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ASU receives federal grant for Equity Assistance Center


October 30, 2008

The Mary Lou Fulton College of Education has received a federal grant to develop a regional Equity Assistance Center to promote equitable education opportunities for all children and assistance in the areas of civil rights, equity and access, and school reform.

Arizona State University Professors Elizabeth Kozleski and Alfredo Artiles are co-principal investigators of a three-year project supported by $2.4 million grant from the U.S. Department of Education Office. The grant was awarded through the Department’s initiatives to support Elementary and Secondary Education under Title IV of the 1964 Civil Rights Act. The funding is designated to support civil rights training and advisory services for schools and communities to tackle equity and access issues in public education.

There are 10 equity assistance centers in the nation that are funded to ensure that all children, regardless of race, gender or national origin, have equal access to quality education and the opportunity to develop high academic standards in reading, math and other core subject areas. Region IX in the Southwest includes Arizona, California and Nevada.

“The equity assistance centers began in the aftermath of Brown v. Board of Education. They have a grand tradition of working on issues of race, class and culture. We are thrilled to be able to do this work,” said Kozleski, an expert in systems change. “The Equity Alliance at ASU will join our other projects, including the National Institute for Urban School Improvement, the National Center for Culturally Responsive Educational Systems and Leadscape, the national center that supports principal leadership.”

Key equity issues addressed by equity assistance centers include disparities in student achievement and outcomes based on race, sex, or national origin; limited expectations for minority and female students; increasing violence and racial and sexual harassment in schools; renewed physical segregation among and within school buildings; ability grouping or tracking that isolates students based on race, sex, or national origin; persistence of stereotyping and bias; cultural bias in instructional methods and assessment tools; inadequate bilingual/ELL programs and services and recruitment/retention of highly qualified teachers.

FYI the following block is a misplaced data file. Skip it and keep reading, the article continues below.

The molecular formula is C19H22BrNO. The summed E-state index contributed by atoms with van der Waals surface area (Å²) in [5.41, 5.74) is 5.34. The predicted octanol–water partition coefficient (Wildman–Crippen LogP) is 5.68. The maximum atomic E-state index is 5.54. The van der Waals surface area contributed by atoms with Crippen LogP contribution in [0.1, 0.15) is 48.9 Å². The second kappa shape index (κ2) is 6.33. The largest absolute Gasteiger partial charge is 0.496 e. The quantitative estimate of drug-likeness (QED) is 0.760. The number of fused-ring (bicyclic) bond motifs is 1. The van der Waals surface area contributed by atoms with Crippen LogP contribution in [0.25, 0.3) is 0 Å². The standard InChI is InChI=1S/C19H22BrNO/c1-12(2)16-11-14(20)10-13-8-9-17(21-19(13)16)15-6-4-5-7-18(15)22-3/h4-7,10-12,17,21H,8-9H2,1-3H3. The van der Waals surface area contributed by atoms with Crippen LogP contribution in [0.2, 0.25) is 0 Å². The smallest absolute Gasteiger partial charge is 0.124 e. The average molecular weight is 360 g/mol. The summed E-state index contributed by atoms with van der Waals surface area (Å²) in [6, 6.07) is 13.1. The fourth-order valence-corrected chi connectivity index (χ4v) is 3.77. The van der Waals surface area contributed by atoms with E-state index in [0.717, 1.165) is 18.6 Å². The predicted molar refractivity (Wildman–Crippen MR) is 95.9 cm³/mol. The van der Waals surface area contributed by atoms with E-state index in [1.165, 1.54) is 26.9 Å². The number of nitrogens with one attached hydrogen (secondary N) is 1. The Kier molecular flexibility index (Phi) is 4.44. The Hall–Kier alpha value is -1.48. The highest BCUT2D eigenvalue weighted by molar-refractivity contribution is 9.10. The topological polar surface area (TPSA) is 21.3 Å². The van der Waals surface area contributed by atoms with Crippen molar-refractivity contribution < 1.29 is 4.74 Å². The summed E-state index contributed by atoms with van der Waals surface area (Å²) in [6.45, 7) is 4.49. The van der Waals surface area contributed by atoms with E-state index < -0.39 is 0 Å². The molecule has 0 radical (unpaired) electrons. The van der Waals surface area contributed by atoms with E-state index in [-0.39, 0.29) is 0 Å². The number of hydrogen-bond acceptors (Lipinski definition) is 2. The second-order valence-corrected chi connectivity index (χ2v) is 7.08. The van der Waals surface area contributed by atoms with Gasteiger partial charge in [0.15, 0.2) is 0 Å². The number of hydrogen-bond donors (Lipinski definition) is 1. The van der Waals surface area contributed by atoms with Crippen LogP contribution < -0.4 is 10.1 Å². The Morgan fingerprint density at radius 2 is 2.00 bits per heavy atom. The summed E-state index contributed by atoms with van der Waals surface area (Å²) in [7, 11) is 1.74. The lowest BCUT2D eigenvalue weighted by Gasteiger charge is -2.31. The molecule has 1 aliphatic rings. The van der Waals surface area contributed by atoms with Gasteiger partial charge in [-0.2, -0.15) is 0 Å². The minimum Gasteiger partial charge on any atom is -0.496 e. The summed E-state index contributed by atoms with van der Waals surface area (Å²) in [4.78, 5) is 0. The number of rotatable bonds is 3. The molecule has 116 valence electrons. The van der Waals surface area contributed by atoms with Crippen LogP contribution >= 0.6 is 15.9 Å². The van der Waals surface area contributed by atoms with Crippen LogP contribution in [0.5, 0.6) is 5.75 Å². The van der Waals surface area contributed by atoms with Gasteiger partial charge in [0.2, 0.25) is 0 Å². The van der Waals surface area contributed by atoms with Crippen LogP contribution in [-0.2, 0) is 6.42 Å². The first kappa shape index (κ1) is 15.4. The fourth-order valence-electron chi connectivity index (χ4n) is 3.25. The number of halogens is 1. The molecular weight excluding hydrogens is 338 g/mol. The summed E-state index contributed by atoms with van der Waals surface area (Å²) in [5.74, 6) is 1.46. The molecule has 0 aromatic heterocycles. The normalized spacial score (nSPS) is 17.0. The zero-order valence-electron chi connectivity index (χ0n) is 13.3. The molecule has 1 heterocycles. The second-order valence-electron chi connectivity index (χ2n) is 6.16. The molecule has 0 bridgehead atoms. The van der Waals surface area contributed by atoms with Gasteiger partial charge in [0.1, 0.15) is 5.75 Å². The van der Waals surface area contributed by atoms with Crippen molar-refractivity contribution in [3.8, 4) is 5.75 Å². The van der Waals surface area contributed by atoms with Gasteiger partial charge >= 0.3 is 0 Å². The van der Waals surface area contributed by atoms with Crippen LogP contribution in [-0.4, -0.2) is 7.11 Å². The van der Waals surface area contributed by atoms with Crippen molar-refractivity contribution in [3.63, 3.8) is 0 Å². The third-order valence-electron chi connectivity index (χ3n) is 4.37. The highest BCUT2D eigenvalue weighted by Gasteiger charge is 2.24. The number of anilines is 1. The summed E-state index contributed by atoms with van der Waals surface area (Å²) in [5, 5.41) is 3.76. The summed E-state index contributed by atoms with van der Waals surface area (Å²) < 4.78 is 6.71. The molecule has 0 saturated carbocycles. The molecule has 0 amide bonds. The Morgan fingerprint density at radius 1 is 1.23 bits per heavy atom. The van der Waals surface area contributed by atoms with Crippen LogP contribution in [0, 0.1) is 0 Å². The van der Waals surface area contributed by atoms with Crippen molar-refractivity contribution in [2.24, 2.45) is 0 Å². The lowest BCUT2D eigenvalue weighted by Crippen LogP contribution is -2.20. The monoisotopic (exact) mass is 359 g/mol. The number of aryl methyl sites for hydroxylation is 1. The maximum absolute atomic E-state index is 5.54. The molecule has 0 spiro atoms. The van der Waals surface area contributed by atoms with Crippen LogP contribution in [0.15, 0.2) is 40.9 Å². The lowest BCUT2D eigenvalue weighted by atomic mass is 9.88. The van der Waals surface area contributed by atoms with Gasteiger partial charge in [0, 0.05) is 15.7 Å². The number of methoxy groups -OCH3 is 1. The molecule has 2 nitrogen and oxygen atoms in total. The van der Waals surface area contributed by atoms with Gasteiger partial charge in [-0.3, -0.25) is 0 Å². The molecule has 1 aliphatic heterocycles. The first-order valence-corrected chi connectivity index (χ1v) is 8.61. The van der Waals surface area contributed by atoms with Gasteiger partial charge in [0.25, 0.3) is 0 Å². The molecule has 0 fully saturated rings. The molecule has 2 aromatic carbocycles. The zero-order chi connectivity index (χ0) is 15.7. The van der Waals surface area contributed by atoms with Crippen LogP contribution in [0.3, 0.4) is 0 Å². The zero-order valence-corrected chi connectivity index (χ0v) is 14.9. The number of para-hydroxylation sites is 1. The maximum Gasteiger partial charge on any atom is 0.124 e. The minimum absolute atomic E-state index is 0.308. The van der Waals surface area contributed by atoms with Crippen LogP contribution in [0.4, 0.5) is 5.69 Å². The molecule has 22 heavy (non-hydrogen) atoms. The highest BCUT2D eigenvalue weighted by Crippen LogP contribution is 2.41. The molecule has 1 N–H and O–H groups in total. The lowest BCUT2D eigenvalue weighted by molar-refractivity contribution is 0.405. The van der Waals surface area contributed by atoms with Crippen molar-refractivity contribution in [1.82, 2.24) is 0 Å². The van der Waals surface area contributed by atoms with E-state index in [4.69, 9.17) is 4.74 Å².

Kozleski and Artiles have spent their careers working to improve inclusive practices in urban school districts as well as to improve culturally responsive practices and reduce the disproportionate representation of minority students in special education. Their goal has been to make education equitable for all students by understanding how to provide proactive, rather than reactive, educational opportunities for culturally and linguistically diverse students, including those with disabilities.  

The Equity Alliance at ASU’s effort to reduce disparities in academic achievement will include providing on-demand professional development; the use of scientifically-based, culturally responsive curricula and instructional practices; and networks of school systems engaged in high-quality work focused on equity work. The goal is to build a local coalition between higher education, preK-12 systems, communities, and families to focus on systemic solutions to civil rights issues and serve as a clearinghouse of expert knowledge for practitioners in the field.

The center will provide technical assistance and training at the request of school boards and other responsible governmental agencies on the preparation, adoption and implementation of plans for the desegregation of public schools in Arizona, California and Nevada, including desegregation based on race, sex and national origin and the development of effective methods of coping with special educational problems occasioned by desegregation.

NIUSI/NCCRESt/LeadScape Project Coordinator Elaine Mulligan said, “I think it will really increase our visibility, and we’ll be seen as a leading resource for providing help to schools with issues regarding access to quality education. This fits right in with ASU’s philosophy of being a New American University and being at the forefront as a positive force in our mission for fairness in education and progress.”